• A front or dual-suspension mountain bike in good working order. It must be of the type sold in bike specialty shops, not from a big box store. Bikes from mass retailers simply do not withstand the rigors of this type of riding. The bike should be a cross-country or trail bike, and not a downhill, free ride, or all-mountain bike. If a boy has a serious commitment to participating on the team but does not have access to a bike, please contact me. We may be able to find an alternate solution.
  • An ANSI-approved bike helmet in good condition. No full face helmets, please.
  • Hydration, either in a hydration pack (Camelback type) or two large water bottles with bike-mounted bottle cages. Personal preference is the rule here, but I recommend a hydration pack, as it also carries the equipment and food every rider will need. 
  • Repair equipment for the trail. Each rider will need to carry his own mini pump, tire levers, spare tube, tube patch kit, and a small (9−15 pc) multi-tool. If the rider is wearing a hydration pack (the recommended option), these tools fit inside. If the rider is using water bottles, then a tail/underseat bag should be provided. Being equipped to make small repairs on the trail is an integral part of responsible mountain biking.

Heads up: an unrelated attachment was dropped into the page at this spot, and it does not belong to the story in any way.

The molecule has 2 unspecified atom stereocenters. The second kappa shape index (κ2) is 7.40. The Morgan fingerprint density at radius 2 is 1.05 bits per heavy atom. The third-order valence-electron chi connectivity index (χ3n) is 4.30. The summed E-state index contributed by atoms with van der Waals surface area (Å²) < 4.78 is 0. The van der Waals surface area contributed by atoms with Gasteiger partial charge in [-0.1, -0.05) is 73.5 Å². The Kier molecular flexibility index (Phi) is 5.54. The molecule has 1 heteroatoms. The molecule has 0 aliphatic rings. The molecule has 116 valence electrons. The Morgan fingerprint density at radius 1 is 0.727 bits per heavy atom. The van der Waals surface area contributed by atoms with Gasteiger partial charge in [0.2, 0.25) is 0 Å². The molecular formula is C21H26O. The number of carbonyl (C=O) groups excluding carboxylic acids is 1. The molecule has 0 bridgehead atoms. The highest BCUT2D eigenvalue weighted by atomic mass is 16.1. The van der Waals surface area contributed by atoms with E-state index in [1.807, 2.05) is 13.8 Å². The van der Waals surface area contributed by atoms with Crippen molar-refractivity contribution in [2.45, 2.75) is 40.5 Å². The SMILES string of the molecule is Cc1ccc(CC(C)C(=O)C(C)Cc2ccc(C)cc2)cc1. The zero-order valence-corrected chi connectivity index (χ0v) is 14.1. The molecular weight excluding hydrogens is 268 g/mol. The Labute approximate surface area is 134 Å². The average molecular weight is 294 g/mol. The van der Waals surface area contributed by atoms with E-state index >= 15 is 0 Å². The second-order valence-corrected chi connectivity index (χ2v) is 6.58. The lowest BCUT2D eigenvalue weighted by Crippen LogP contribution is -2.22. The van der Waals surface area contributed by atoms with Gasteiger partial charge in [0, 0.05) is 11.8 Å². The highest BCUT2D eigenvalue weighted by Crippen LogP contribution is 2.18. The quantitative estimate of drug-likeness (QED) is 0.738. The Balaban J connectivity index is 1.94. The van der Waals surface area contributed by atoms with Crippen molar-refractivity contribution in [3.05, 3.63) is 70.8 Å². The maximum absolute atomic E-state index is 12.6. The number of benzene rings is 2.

• At least one pair of bike-specific shorts equipped with a padded chamois. These can be either the tight-fit Lycra bike shorts or the loose-fit baggy type, which have a padded inner short. Again, these must be specifically made for bike riding. They should be black, forest green, gray, or white in color. 
  • Suitable eye protection. Sunglasses with a light tint work best, and even the yellow tint shooter’s glasses work well. We will be riding in the woods, generally, so these are more to prevent bugs and debris from injuring the eyes than for blocking out the sun. They really don’t need to be expensive, but they should be durable.
  • Bike gloves, either full finger or half finger.

Recommended, but not required:

  • Clipless pedals. Learning to ride with these takes some practice, but they are exceptionally helpful for this type of riding. Platform pedals or toe cages put a cross-country rider at a real disadvantage. 
  • Bike shoes. These only work with clipless pedals, but you can’t ride clipless pedals without bike-specific shoes.